Orphan Survival Stories Index |
SOMETHING TO DIE FOR
In August 1961, I was ordered by the Duval County Juvenile Court to enter the Armed Forces of the United States of America. I remember that day as if it were yesterday. I would not be 16 years old for several more months, but Judge Gooding felt that by entering the military service, it might "make a man of me."
Though I was somewhat afraid of what unknown adventures lay ahead of me, I knew or at least hoped that military life could not possibly be as bad as living in a Jacksonville, Florida orphanage. The Children's Home Society was my home for more than 10 years. It had also been a living hell of constant beatings and sexual abuse - unspeakable things that would unknowingly follow me into my adult life.
Military life appeared to be right up my alley or so I thought. I mean after all, living in an institutional setting was all I knew. From as far back as I could remember, I was told what I could and could not do. I took for granted that it was the same for most other children, even the one's who had parents. I guess the only difference was that I had never been allowed to even go to the bathroom or get a drink of water, without asking permission first. Even when we orphans ate our meals, we were told how fast or slow we should do it.
Basic training went rather well for me. I became a squad leader right off the bat. I did not know what the heck I was doing most of the time. After all, I had never been put in a position where I could tell someone else what to do. I know that it was important to me that I always be fair. That was more than anyone had ever done for me as a kid.
I remember going to the PX and buying beer for the very first time. I would sit for hours listening to some of the older soldiers talk about this place called Vietnam. They would drink one beer after the other, until they were in a drunken state. They would talk about friends who were killed or wounded. Then some would start to cry. I would sit not saying a word, just listening. I would watch their faces as they occasionally laughed. Their expressions never changing as large slow tears rolled down their cheeks.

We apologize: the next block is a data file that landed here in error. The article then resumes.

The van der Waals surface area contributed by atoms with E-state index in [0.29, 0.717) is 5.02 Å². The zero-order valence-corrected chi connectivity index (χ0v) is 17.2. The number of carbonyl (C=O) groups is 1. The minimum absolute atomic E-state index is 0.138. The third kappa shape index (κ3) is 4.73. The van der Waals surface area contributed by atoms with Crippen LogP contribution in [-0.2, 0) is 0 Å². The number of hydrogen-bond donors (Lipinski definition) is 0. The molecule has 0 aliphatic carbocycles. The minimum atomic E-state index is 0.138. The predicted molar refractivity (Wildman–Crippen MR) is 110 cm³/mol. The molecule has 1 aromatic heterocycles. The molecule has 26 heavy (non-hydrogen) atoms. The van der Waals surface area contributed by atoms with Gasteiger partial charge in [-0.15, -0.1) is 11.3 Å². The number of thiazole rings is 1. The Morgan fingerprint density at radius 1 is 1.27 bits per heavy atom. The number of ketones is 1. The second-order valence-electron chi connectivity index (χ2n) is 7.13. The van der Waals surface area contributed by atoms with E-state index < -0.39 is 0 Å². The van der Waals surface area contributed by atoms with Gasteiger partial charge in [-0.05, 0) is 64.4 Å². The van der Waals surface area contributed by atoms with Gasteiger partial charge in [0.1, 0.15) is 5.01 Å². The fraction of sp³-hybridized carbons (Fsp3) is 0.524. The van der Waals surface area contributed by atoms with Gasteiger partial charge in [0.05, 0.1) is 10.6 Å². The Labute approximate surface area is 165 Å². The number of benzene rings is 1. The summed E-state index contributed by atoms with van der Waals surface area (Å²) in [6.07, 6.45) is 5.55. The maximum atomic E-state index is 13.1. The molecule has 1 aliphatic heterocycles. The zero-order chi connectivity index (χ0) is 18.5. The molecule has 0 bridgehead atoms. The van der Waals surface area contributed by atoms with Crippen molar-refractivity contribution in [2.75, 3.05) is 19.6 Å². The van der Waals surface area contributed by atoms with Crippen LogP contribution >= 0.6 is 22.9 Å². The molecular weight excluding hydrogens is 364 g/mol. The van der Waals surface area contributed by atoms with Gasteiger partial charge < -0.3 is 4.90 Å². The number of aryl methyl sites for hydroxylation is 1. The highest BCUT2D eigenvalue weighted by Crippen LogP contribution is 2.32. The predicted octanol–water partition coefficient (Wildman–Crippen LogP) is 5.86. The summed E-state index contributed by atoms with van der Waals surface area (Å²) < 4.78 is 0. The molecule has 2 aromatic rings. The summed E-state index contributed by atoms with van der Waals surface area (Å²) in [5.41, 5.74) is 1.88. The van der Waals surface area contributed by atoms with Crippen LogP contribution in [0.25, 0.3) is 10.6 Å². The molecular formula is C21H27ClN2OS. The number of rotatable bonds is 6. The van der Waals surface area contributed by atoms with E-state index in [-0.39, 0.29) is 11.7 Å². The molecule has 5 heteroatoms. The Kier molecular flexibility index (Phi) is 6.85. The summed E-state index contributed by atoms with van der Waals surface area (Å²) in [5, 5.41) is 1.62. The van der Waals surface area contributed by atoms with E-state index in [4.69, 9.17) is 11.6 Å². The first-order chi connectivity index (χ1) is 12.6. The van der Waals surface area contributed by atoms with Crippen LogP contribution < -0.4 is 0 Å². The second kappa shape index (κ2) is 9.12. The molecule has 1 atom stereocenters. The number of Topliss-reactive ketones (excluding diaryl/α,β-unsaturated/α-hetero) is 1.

It was very hard for me to understand how these fellows could talk about such things. How could these guys know about being in a war? War was for old people. That is what I saw on television and on the movie screen.
"I'll fight and die for my mother and my father," said one of the soldiers raising his beer in the air.
"I would fight for my girlfriend," said another raising his bottle.
"What about you, Kiser?" asked one of the soldiers looking down at my nametag.
I didn't know what to say. My mind raced trying to figure out if I had anyone or anything in the world that I would die for.
"I didn't come in the army to die for anything," I stated. "I just came in the army to become a man."
"Everybody has something they would fight and die for," said one of the soldiers.
"I ain't got no mom and dad, and I ain't never had no girlfriends. I ain't got no family and I ain't got no home at all. Just the orphanage is all I know about. I don't want to die for that," I said.
"Then I guess you'll have to die for nothing," said the soldier with all the medals on his jacket.
I will never forget hearing those words for as long as I live. I got up from the table and walked outside. I leaned against the railing and cried uncontrollably. At 16, I had already learned and accepted the fact that I had nothing to live for, and that was okay by me. But now I had come to the realization that I had nothing, as well as no one important in my life that I could die for.
I suppose that is why I try to make sure that children living in orphanages know they are cared about and loved. If and when they are called upon to do their duty for their country, I want them to feel, without any doubt, that they have a reason or someone that is worth dying for. Having something or someone worth dying for is what makes life so wonderful.